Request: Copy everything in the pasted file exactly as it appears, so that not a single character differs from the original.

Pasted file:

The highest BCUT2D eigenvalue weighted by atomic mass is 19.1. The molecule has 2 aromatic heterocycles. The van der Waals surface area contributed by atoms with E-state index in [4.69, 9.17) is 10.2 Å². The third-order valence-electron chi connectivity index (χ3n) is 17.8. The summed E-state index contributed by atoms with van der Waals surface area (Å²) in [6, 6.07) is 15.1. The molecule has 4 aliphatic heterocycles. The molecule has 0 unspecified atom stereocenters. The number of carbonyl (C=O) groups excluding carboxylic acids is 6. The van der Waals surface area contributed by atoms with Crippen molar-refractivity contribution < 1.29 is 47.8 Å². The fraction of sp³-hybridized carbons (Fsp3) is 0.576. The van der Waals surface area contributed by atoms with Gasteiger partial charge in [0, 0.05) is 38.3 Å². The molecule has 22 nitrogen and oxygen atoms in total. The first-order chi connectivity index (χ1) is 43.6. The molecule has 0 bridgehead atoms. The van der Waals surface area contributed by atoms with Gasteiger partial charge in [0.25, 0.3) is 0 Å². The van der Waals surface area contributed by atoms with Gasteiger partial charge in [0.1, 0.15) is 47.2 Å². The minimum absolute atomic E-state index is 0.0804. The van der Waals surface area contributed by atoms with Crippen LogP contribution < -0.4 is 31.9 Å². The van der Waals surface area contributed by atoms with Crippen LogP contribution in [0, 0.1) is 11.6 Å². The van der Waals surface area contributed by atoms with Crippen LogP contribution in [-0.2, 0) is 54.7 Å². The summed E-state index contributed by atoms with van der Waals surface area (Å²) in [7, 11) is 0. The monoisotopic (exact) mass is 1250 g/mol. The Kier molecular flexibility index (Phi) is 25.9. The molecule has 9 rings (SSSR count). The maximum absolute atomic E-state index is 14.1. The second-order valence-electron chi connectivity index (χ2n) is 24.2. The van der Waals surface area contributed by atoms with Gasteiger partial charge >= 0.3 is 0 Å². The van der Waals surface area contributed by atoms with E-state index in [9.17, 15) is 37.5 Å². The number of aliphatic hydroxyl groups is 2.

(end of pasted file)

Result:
The highest BCUT2D eigenvalue weighted by atomic mass is 19.1. The molecule has 2 aromatic heterocycles. The van der Waals surface area contributed by atoms with E-state index in [4.69, 9.17) is 10.2 Å². The third-order valence-electron chi connectivity index (χ3n) is 17.8. The summed E-state index contributed by atoms with van der Waals surface area (Å²) in [6, 6.07) is 15.1. The molecule has 4 aliphatic heterocycles. The molecule has 0 unspecified atom stereocenters. The number of carbonyl (C=O) groups excluding carboxylic acids is 6. The van der Waals surface area contributed by atoms with Crippen molar-refractivity contribution < 1.29 is 47.8 Å². The fraction of sp³-hybridized carbons (Fsp3) is 0.576. The van der Waals surface area contributed by atoms with Gasteiger partial charge in [0, 0.05) is 38.3 Å². The molecule has 22 nitrogen and oxygen atoms in total. The first-order chi connectivity index (χ1) is 43.6. The molecule has 0 bridgehead atoms. The van der Waals surface area contributed by atoms with Gasteiger partial charge in [0.25, 0.3) is 0 Å². The van der Waals surface area contributed by atoms with Gasteiger partial charge in [0.1, 0.15) is 47.2 Å². The minimum absolute atomic E-state index is 0.0804. The van der Waals surface area contributed by atoms with Crippen LogP contribution < -0.4 is 31.9 Å². The van der Waals surface area contributed by atoms with Crippen LogP contribution in [0, 0.1) is 11.6 Å². The van der Waals surface area contributed by atoms with Crippen LogP contribution in [-0.2, 0) is 54.7 Å². The summed E-state index contributed by atoms with van der Waals surface area (Å²) in [7, 11) is 0. The monoisotopic (exact) mass is 1250 g/mol. The Kier molecular flexibility index (Phi) is 25.9. The molecule has 9 rings (SSSR count). The maximum absolute atomic E-state index is 14.1. The second-order valence-electron chi connectivity index (χ2n) is 24.2. The van der Waals surface area contributed by atoms with Gasteiger partial charge >= 0.3 is 0 Å². The van der Waals surface area contributed by atoms with E-state index in [9.17, 15) is 37.5 Å². The number of aliphatic hydroxyl groups is 2.